CORN TARIFFS are driving up the cost of producing livestock and poultry, putting the industry at a disadvantage relative to imports, the Philippine Association of Feed Millers, Inc. (PAFMI) said.

Citing a study by the National Economic and Development Authority (NEDA), the association said in a statement Thursday that over the last decade, the Philippines has paid high tariffs for corn imports, and estimated corn costs at up to $0.44 per kilogram (/kg).

It said comparable prices in China, Vietnam and Thailand are up to $0.38/kg, $0.29/kg and $0.24/kg, respectively.

“Corn is a major ingredient of feed for both swine and poultry, and the Philippines is unable to benefit from the low cost of imported corn owing to high corn tariffs,” PAFMI said, referring to the findings of Philippine Institute for Development Studies Research Fellow Roehlano M. Briones.

According to the NEDA report, pork production costs are P112.40 /kg, the highest among the countries covered. The report also noted that the feed cost for hogs was equivalent to P64/kg, compared to Thailand’s P54.54/kg.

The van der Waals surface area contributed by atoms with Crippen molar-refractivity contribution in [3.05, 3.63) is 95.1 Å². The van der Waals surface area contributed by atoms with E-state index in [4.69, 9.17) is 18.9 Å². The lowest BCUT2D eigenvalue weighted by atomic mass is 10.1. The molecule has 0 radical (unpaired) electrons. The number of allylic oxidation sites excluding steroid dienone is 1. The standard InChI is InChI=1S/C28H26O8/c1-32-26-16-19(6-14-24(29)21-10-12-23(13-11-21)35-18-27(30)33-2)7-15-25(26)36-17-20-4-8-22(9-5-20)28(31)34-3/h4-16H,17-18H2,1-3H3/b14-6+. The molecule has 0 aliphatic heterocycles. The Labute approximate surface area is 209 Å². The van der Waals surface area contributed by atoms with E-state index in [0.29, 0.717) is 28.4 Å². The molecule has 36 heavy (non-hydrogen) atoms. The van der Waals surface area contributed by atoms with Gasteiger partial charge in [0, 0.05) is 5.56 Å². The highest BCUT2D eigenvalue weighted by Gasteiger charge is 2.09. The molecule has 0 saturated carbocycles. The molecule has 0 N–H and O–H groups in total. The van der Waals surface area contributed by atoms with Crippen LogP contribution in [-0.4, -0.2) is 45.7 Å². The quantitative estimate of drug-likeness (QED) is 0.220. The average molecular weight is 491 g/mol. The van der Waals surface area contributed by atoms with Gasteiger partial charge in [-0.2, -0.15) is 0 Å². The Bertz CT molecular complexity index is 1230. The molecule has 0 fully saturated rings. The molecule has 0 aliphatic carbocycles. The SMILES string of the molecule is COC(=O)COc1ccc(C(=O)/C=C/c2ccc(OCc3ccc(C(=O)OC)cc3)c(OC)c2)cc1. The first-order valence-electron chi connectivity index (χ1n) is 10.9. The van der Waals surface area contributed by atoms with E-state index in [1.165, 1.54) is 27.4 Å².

The production cost per broiler chicken was P92.40/kg in the Philippines against the Vietnam cost of P56.04/kg. Feed in the Philippines accounted for 65% of broiler production cost, as opposed to 41% for Vietnam.

“(We) have been reiterating the need for government to review the current high tariff rates on corn at a time when global supply has been tight,” PAFMI said.

It said domestic corn production is “not enough,” and this has forced feed millers to import. According to PAFMI, 80% of domestic corn is taken up by livestock growers.

Yellow corn is a key raw material in animal feed. — Angelica Y. Yang